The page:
Series Info...#42: Apples and Orangeclines

by Shannon Appelcline

August 16, 2001 – Five months ago I wrote an article titled "Telling Stories, Classifying Worlds". It was an attempt to label the types of games that we'd be producing here at Skotos. It turned out to be a very valuable article, as I've referenced it since many a time.

In that article I talked about Richard Bartle, the father of MUDs, and discussed his own taxonomy of online games... and it's that topic that I'd like to start on today.

Players and Games

I was primarily talking about how to classify games when I wrote my own piece, and thus I confused things a little bit when I brought up Bartle's article, because he instead talks about classifying players.

Bartle, you see, offered a classification of four types of players in online games: Achievers, Explorers, Socializers, and Killers (just one of many possible classifications, he notes). But, whereas I believe that very similar classifications can be used to differentiate games, Bartle instead says that a good "MUD" actually produces an equilibrium of those four player types.

By equilibrium, I don't mean that the four player types exist in equal amounts, but rather that there are certain balances between the four player types that work well: you either have all four types in equilibrium; or only achievers and killers; or only socializers; or no one.

As for me, I was 9 years old or so when Bartle was writing MUD1, the ultimate ancestor of the online games you are now playing. He was figuring out inheritance for goblins, and I was working on my multiplication tables.

But, despite all of that, I have to disagree with some of his basic hypothesis, at least in practice. And, in retrospect, that disagreement is probably why I confused Bartle's ideas a little bit when I wrote my original piece.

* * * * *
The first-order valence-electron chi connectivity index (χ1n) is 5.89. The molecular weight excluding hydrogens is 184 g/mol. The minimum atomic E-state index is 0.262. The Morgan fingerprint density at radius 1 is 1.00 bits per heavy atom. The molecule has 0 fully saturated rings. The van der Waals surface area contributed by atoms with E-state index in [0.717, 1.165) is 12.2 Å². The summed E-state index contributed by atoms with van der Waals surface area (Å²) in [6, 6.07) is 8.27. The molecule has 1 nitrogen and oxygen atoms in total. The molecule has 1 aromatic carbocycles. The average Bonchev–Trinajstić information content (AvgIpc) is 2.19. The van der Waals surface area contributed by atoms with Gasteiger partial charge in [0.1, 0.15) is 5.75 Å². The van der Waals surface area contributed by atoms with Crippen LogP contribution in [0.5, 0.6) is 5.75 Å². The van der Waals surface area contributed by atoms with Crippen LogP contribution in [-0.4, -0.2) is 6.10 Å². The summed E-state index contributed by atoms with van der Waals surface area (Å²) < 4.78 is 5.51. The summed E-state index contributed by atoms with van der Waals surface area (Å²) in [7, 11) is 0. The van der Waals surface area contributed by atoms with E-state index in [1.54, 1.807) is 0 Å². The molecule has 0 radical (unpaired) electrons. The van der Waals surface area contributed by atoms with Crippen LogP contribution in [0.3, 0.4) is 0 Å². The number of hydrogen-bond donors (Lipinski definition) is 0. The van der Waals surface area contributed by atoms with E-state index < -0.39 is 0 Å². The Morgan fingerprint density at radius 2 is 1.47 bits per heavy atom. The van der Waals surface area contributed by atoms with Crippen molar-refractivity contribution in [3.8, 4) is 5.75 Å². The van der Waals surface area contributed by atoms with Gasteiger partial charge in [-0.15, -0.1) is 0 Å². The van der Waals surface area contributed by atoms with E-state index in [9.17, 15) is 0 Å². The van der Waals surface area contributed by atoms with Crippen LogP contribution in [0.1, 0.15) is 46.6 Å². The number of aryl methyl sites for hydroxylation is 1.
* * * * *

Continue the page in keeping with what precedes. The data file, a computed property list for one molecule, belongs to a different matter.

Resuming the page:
Bananas and Pears

You see, I totally agree with Bartle's classification of online game players. But, that's where my agreement ends – at least where it ends as far as we can practically build games at the current time. Rather than trying to reach an equilibrium, I believe that a game designer needs to get started by appealing to just one type of players. In other words, I think the Bartle classifications are very apt for not just player-types, but also game-types in general.

This goes back to my argument of a few weeks ago, in "Ah, Sweet Simplicity of Life!". As I said there, I believe that you need to concentrate on one game system, and build that to such a level of excellence that it can carry the game – all before you move on to anything else.

I think this same idea applies to player types.

When we built Marrach, for example, we built it with Socializers in mind. We created a great place to roleplay; implemented systems like proximity, consent, and an expansive adverb-verb system that we thought would aid socializing; and then we started to create a culture. And, with no arrogance intended, I think we created a great environment for Socialization that would only be lessened if we introduced systems that Explorers or Achievers or Killers might clamor for.

(And, I should note, this is one of the equilibrium points that Bartle predicts: an all-Socializer game. Nonetheless, I think the idea of building for just one player type can be extended to all four player types, as I'll talk more about later...)

TEC and Marrach

It's this philosophy, of initially building a game for just one player type, that needs to be kept in mind when comparing TEC and Marrach – or when comparing any two online games for that matter.

TEC has an absolutely great combat system, no question about it. Even before it was a member of the Skotos community, I would have happily admitted that TEC had one of the best combat systems to be found in any MUD on the net. And I've heard the occasional player comment that they wish Marrach had a combat system like TEC's.

You know what? I don't wish that at all.

When we were creating Marrach's dueling system we very specifically tried to create a system that was simple and yet created nice-looking output. We wanted duels to be fun to watch and almost poetic in their verse. To some extent, I think we succeeded, mainly because I still remember that first duel, between Martel and Victor, almost a year later.

There were over a half-dozen of us still in the office that evening, and for the space of that duel, our eyes were absolutely glued to our screens. There were a few gasps, such as when Victor kicked Martel, and a few shouts when the final blow was finally applied.

And from those reactions, I knew we'd created a good system for Marrach. That duel was exciting and interesting enough that its story has since been heard by hundreds of people who hadn't even joined the Marrach community at the time. Punzel wrote a poem about it. I re-enacted it in my movie scripts. It had weight and presence.

That tells me that the Marrach combat system encourages storytelling and thus Socialization. Which is exactly what we wanted.